Those wanting to visit a park and explore in that way will appreciate Western Maui’s Forest Reserve. This area is lush and mountainous, with interesting volcanic rock formations, cascading waterfalls, and steep hillsides. Many of the hikes run along hillsides with views down the ocean, and will satisfy any nature lover.
Ultimately, the question of which side of the island is better for nature lovers is that both sides are excellent.
However southern Maui is significantly less developed, and Haleakala National Park is not to be missed for anyone wanting to truly experience the island.
That being said, Western Maui does have its fair share of beautiful natural areas, albeit they are often busier. Taking a trip to both sides may also be worth it!
Which Side Of Maui Has Better Food?
West Maui: The Food
Just from glancing at a map, you can see that most of the towns in Maui are clustered on the western side. Thus, if access to a wide variety of restaurants is important to you, you may want to spend most of your time staying on the western side.
Western Maui is also known for its delicious and diverse culinary scene, and it has a wide range of options for all types of palates.
Some popular places to eat in western Maui include:
Mama’s Fish House: Located in Paia, Mama’s Fish House is a renowned seafood restaurant that serves fresh and locally caught fish in a beautiful and tropical setting. The menu changes daily based on the catch of the day, and they also offer a range of non-seafood options, as well as vegan and gluten-free options.
Monkeypod Kitchen: Monkeypod has two locations in Maui and offers a laid back but stylish place to try their famous mai-tai and eclectic fare, like pumpkin pie ravioli, and coconut corn chowder. They have pizzas, burgers, and more, so there truly is something for everyone.
Merriman’s: Similarly to Mama’s Fish House, offers seasonal and locally sourced cuisine. They often have live music, and their menu changes according to what they can source locally. Their menu is prefixed, though and you will need to make reservations far in advance to be able to take in the stunning view of the water.
South Maui: The Food
The south side of Maui really only has two major towns: Wailea-Makena, and Hana. Therefore, if you are staying anywhere on the southern or eastern side, for culinary diversity outside of your hotel you will likely have to make some trips to the western side.
That being said, those that drive the Road to Hana, or spend time along the southern coast, will have some excellent options for food in both Hana and Wailea-Makena.
Hana Farms Roadside Stand: This place has gained a reputation as being one of the only areas to get food after 6 pm in the Hana area. The front has a well stocked store with many local products and refreshments. In the back, enjoy delicious pizza, salads sourced from farms in the area, and more. After a long, occasionally harrowing drive, this has become a favorite spot of travelers to stop and relax and take in the sites of Hana.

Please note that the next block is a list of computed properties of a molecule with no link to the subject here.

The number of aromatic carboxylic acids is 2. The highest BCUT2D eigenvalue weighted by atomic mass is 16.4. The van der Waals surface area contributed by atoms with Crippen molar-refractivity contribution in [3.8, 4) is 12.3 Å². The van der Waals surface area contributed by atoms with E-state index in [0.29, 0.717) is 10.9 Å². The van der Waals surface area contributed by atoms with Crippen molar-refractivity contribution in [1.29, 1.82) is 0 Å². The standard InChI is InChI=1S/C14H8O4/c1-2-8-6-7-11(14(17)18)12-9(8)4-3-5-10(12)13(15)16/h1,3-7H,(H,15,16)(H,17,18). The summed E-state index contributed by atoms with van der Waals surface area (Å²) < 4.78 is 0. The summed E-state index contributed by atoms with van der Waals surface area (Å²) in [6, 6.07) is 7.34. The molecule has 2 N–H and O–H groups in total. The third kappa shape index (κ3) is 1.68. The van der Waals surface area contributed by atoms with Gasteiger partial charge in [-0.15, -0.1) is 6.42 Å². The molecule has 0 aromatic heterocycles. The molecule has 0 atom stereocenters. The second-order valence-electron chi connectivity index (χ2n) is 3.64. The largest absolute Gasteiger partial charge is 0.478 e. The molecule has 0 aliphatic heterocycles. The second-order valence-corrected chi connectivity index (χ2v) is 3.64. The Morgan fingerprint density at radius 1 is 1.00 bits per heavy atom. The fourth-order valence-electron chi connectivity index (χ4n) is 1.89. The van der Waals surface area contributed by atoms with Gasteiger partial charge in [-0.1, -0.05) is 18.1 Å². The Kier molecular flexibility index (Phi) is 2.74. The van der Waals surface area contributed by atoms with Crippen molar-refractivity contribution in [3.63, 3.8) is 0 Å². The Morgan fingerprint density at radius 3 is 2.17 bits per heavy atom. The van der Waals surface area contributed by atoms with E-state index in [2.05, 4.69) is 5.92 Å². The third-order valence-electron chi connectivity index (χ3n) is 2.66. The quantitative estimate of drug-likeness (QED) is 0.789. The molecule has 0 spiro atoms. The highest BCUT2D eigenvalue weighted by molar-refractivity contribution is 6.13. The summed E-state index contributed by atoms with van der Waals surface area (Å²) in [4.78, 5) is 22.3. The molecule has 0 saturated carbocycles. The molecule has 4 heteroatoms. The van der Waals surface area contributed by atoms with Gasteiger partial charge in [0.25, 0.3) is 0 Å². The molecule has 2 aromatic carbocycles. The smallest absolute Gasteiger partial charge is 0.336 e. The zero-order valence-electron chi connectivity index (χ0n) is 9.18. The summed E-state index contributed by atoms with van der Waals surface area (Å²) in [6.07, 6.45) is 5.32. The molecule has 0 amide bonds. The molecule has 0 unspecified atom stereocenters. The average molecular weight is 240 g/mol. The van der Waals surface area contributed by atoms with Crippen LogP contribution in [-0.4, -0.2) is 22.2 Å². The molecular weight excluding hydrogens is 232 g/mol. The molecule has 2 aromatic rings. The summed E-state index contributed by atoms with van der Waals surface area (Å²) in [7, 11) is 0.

Wailea-Makena, a large resort town on the southern coast, has several good restaurants, but the downside is that most are located within resorts. So this might be less ideal for those wanting to get out of the resort atmosphere and explore Maui’s culture.
That being said, you won’t want to miss Spago at Four Seasons Resort Wailea, offering contemporary American cuisine with a focus on locally-sourced ingredients; Ferraro’s Bar e Ristorante, a family-owned Italian restaurant known for its homemade pasta and wood-fired pizza; and Gannon’s, a farm-to-table restaurant located on Wailea Golf Course, which offers panoramic views of the course and Pacific Ocean while dining.
In Makena, one of the best restaurants is the Beach House Restaurant, a casual oceanfront spot that serves seafood and tropical drinks.
Another great option is Mala Wailea, which combines contemporary Hawaiian cuisine with Mediterranean flavors.
All of the above restaurants offer unique dining experiences with high-quality food and beautiful views.
Ultimately, the primary difference for foodies when it comes to west versus South Maui is simply the variety.
South Maui only has a few towns, while West Maui side has many. Those wanting to stay in one place and eat primarily at resorts may enjoy southern Maui more, but if you want to be able to drive to different towns, walk around, and do more of a food tour, western Maui will be the place for you.
Which Side Of Maui Is Best For Swimming & Water Activities?
Those who are heading to Maui specifically for the water activities, particularly snorkeling and swimming, may want to stay on the western side.
While there are a select few spots in southern and eastern Maui where it’s possible to swim and snorkel, overall, the position of the island in the ocean means that it is subject to strong currents and riptides, which makes swimming dangerous and the water often too murky to be able to see well.
One thing worth mentioning, though, is that if you are staying on the western side and decide to take a trip, you can take a boat tour from southeastern Maui to Molokini, a volcanic atoll off the coast renowned for snorkeling.
West Maui: Water Activities
Overall, the western side of Maui is a haven for snorkeling, swimming, kayaking, and really all types of water sports.
The western side is more protected, so the water is calmer, and there are numerous bays with lots of areas in which to explore marine life.
Ka’anapali Beach is perhaps one of the best known in Maui, if not in the world. It has 3 miles of white sand, and many of Maui’s best known resorts are right on the beachfront.
Its position as a semi-protected bay means the waters are very calm, and the most popular spot for snorkeling and cliff diving is at Black Rock.
Perhaps Ka’anapali’s only downside is that it can get quite busy because of its ease of access and proximity to all the resorts.